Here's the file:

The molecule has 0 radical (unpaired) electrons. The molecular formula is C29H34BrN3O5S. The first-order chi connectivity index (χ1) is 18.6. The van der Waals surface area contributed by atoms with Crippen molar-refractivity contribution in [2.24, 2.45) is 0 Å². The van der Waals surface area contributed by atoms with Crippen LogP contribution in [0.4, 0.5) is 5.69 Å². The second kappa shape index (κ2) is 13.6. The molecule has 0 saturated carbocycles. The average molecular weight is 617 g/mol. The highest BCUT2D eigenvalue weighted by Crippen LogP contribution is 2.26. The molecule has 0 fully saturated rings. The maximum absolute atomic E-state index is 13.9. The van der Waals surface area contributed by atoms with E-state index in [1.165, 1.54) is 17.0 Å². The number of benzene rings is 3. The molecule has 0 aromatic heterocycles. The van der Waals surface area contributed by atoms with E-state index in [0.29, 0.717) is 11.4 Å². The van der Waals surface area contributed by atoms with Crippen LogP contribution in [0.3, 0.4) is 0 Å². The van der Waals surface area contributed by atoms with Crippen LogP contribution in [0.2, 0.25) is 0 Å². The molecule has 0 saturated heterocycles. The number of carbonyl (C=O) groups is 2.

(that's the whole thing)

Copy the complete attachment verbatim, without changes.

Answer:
The molecule has 0 radical (unpaired) electrons. The molecular formula is C29H34BrN3O5S. The first-order chi connectivity index (χ1) is 18.6. The van der Waals surface area contributed by atoms with Crippen molar-refractivity contribution in [2.24, 2.45) is 0 Å². The van der Waals surface area contributed by atoms with Crippen LogP contribution in [0.4, 0.5) is 5.69 Å². The second kappa shape index (κ2) is 13.6. The molecule has 0 saturated carbocycles. The average molecular weight is 617 g/mol. The highest BCUT2D eigenvalue weighted by Crippen LogP contribution is 2.26. The molecule has 0 fully saturated rings. The maximum absolute atomic E-state index is 13.9. The van der Waals surface area contributed by atoms with E-state index in [1.165, 1.54) is 17.0 Å². The number of benzene rings is 3. The molecule has 0 aromatic heterocycles. The van der Waals surface area contributed by atoms with E-state index in [0.29, 0.717) is 11.4 Å². The van der Waals surface area contributed by atoms with Crippen LogP contribution in [0.3, 0.4) is 0 Å². The van der Waals surface area contributed by atoms with Crippen LogP contribution in [0.2, 0.25) is 0 Å². The molecule has 0 saturated heterocycles. The number of carbonyl (C=O) groups is 2.